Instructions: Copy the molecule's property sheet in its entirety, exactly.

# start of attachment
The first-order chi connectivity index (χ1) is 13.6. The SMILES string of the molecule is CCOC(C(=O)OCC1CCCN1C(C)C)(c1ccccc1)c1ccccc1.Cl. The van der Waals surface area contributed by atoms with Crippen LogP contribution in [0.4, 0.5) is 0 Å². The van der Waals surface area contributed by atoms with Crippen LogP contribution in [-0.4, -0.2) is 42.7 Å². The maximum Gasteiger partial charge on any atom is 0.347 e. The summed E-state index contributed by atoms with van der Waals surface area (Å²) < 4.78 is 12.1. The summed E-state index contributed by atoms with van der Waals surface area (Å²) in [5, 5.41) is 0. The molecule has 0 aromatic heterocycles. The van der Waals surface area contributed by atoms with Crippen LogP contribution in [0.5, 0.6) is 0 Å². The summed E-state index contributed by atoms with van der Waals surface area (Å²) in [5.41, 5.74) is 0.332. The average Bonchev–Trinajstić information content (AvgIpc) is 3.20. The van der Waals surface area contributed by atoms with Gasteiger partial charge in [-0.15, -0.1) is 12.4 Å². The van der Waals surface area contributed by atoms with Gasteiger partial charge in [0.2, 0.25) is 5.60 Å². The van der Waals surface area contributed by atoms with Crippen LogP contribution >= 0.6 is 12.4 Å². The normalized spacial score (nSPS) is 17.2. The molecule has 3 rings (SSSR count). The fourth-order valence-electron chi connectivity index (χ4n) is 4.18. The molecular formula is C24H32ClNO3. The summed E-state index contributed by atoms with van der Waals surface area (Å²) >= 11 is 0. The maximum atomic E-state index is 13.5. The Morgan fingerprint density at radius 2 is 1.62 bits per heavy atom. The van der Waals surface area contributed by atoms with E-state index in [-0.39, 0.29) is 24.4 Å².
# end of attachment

The first-order chi connectivity index (χ1) is 13.6. The SMILES string of the molecule is CCOC(C(=O)OCC1CCCN1C(C)C)(c1ccccc1)c1ccccc1.Cl. The van der Waals surface area contributed by atoms with Crippen LogP contribution in [0.4, 0.5) is 0 Å². The van der Waals surface area contributed by atoms with Crippen LogP contribution in [-0.4, -0.2) is 42.7 Å². The maximum Gasteiger partial charge on any atom is 0.347 e. The summed E-state index contributed by atoms with van der Waals surface area (Å²) < 4.78 is 12.1. The summed E-state index contributed by atoms with van der Waals surface area (Å²) in [5, 5.41) is 0. The molecule has 0 aromatic heterocycles. The van der Waals surface area contributed by atoms with Crippen LogP contribution in [0.5, 0.6) is 0 Å². The summed E-state index contributed by atoms with van der Waals surface area (Å²) in [5.41, 5.74) is 0.332. The average Bonchev–Trinajstić information content (AvgIpc) is 3.20. The van der Waals surface area contributed by atoms with Gasteiger partial charge in [-0.15, -0.1) is 12.4 Å². The van der Waals surface area contributed by atoms with Gasteiger partial charge in [0.2, 0.25) is 5.60 Å². The van der Waals surface area contributed by atoms with Crippen LogP contribution >= 0.6 is 12.4 Å². The normalized spacial score (nSPS) is 17.2. The molecule has 3 rings (SSSR count). The fourth-order valence-electron chi connectivity index (χ4n) is 4.18. The molecular formula is C24H32ClNO3. The summed E-state index contributed by atoms with van der Waals surface area (Å²) >= 11 is 0. The maximum atomic E-state index is 13.5. The Morgan fingerprint density at radius 2 is 1.62 bits per heavy atom. The van der Waals surface area contributed by atoms with E-state index in [-0.39, 0.29) is 24.4 Å².